The truth about social welfare fraud

"Tackling social welfare fraud" will not yield anything like €600 million in savings, since the real cost of fraud is something closer to €25 million. By Michael Taft.

This is getting tiresome.

“Minister of State Fergus O'Dowd has said that the Government believes it can save €600m by tackling social welfare fraud.”

Disillusionment looms - for Michael D and for us

The only reason the Government refuses to countenance increasing the tax rate paid by the wealthy is because of an ideological fixation on the idea that the rich must be protected. By Vincent Browne.

Maybe, in seven years' time, we will reflect on a bright moment on a dreary November day, when a new president offered a ray of joy and hope that illuminated our otherwise dark perspectives.

NAMA: An activist's guide

On Sunday, 13 November, as part of the DIY Skillshare Festival in Wesley House on Dublin's Leeson Street, Conor McCabe and Mick O'Broin will lead a workshop on NAMA - how it works, what's wrong with it, and and what possibilities there are to fight back against the State's biggest property speculator. Below, O'Broin presents an activist's guide to the agency described by Enda Kenny in 2010 as "a blank cheque to bail out the banks".

Hanging out in the EU basement

The average projected growth rate for countries not in bailout in the EU over the next two years is 2.1%. Ireland's projected growth rate is 0.1%. This is a figure that should alarm and depress us. By Michael Taft.

After the global crisis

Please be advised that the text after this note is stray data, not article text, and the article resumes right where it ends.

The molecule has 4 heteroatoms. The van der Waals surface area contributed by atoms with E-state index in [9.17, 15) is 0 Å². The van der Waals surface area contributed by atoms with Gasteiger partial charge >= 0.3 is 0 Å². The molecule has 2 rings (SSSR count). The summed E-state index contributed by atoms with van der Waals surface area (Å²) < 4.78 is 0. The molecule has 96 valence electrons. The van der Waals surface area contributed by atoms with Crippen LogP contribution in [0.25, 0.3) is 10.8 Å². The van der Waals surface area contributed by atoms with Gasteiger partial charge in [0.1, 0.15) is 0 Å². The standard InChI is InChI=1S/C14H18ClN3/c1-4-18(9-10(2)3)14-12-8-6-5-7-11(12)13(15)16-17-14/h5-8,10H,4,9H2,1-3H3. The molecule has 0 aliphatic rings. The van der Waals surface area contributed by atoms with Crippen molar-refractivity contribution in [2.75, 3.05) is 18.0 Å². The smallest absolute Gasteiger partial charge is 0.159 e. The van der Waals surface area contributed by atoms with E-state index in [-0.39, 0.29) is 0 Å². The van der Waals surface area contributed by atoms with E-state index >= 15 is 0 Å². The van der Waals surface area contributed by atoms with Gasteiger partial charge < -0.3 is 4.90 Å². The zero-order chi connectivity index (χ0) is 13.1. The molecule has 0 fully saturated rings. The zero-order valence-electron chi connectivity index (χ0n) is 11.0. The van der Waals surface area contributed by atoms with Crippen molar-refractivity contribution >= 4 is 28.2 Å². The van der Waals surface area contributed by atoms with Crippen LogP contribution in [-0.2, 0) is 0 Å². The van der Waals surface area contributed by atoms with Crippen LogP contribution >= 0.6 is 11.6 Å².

Post-crisis, the world will be an even more unpleasant place than it was before. By D. Mario Nuti.

Currently, by and large, the economic system emerging from the crisis is bound to be substantially very similar to the pre-crisis one, improved in some respects, but worsened by large scale cuts in welfare expenditure made necessary by the (debatable) purpose of achieving fiscal balance. The post-crisis system will be more conflictual and insecure, less rather than more ‘green’ - basically a more unpleasant world in which to live.

Budget 2012: Tax more, cut less

Claiming Our Future have launched a new campaign - Wealth Tax: Fair Dues - urging the Government to increase taxes on the wealthy rather than cutting public expenditure in Budget 2012.

They say:

Cutting public expenditure and increasing taxes on lower income earners is a choice that will hit those least able to cope with the crisis and will hamper our chances of recovery.

Whoop it up for liberty!

Last Friday, I heard Joe Jones of the Gypsy Council speak about his organisation’s history before Dale Farm. In passing – we weren’t talking about Ireland at all - he mentioned the names Grattan Puxon and Cherry Orchard and, not having any idea what he was referring to, I made a note to google both.

Whose 'culture of entitlement' exactly?

According to Aviva CEO Andrew Moss Ireland has a "culture of entitlement". Quite so, writes Paul Walsh, but it's one that prevails only amongst multinational corporations like Aviva.

On 19 October Aviva Ireland announced a restructuring programme in which a number of “initiatives” proposed by the company “could result in a total reduction of 950 roles in Ireland over two years.”

Auld lang cells

New research furthers efforts to reverse the ageing process without the ethical restrictions associated with embryonic stem cell research, writes John Holden.

The altogether un-hip sounding ‘Genomic Plasticity and Ageing’ Team at the Functional Genomics Institute in Montpelier France have successfully rejuvenated cells from donors aged over 100 years.